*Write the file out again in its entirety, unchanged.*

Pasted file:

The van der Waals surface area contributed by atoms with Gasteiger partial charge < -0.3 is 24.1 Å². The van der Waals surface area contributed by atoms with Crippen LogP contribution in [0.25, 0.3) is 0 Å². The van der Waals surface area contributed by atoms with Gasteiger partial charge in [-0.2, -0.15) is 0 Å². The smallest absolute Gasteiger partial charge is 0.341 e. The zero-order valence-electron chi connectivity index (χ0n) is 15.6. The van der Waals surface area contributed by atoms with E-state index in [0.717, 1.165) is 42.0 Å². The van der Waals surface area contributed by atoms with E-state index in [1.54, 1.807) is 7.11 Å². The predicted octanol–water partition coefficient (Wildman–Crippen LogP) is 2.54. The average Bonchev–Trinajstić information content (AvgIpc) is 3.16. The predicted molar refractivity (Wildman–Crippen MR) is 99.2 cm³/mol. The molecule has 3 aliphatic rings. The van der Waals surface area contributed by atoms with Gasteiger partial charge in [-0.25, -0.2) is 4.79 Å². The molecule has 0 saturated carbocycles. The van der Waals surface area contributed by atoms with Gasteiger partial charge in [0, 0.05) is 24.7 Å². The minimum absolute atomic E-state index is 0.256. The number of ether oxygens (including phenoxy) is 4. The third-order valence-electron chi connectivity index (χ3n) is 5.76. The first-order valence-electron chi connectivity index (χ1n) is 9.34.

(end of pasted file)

The van der Waals surface area contributed by atoms with Gasteiger partial charge < -0.3 is 24.1 Å². The van der Waals surface area contributed by atoms with Crippen LogP contribution in [0.25, 0.3) is 0 Å². The van der Waals surface area contributed by atoms with Gasteiger partial charge in [-0.2, -0.15) is 0 Å². The smallest absolute Gasteiger partial charge is 0.341 e. The zero-order valence-electron chi connectivity index (χ0n) is 15.6. The van der Waals surface area contributed by atoms with E-state index in [0.717, 1.165) is 42.0 Å². The van der Waals surface area contributed by atoms with E-state index in [1.54, 1.807) is 7.11 Å². The predicted octanol–water partition coefficient (Wildman–Crippen LogP) is 2.54. The average Bonchev–Trinajstić information content (AvgIpc) is 3.16. The predicted molar refractivity (Wildman–Crippen MR) is 99.2 cm³/mol. The molecule has 3 aliphatic rings. The van der Waals surface area contributed by atoms with Gasteiger partial charge in [-0.25, -0.2) is 4.79 Å². The molecule has 0 saturated carbocycles. The van der Waals surface area contributed by atoms with Gasteiger partial charge in [0, 0.05) is 24.7 Å². The minimum absolute atomic E-state index is 0.256. The number of ether oxygens (including phenoxy) is 4. The third-order valence-electron chi connectivity index (χ3n) is 5.76. The first-order valence-electron chi connectivity index (χ1n) is 9.34.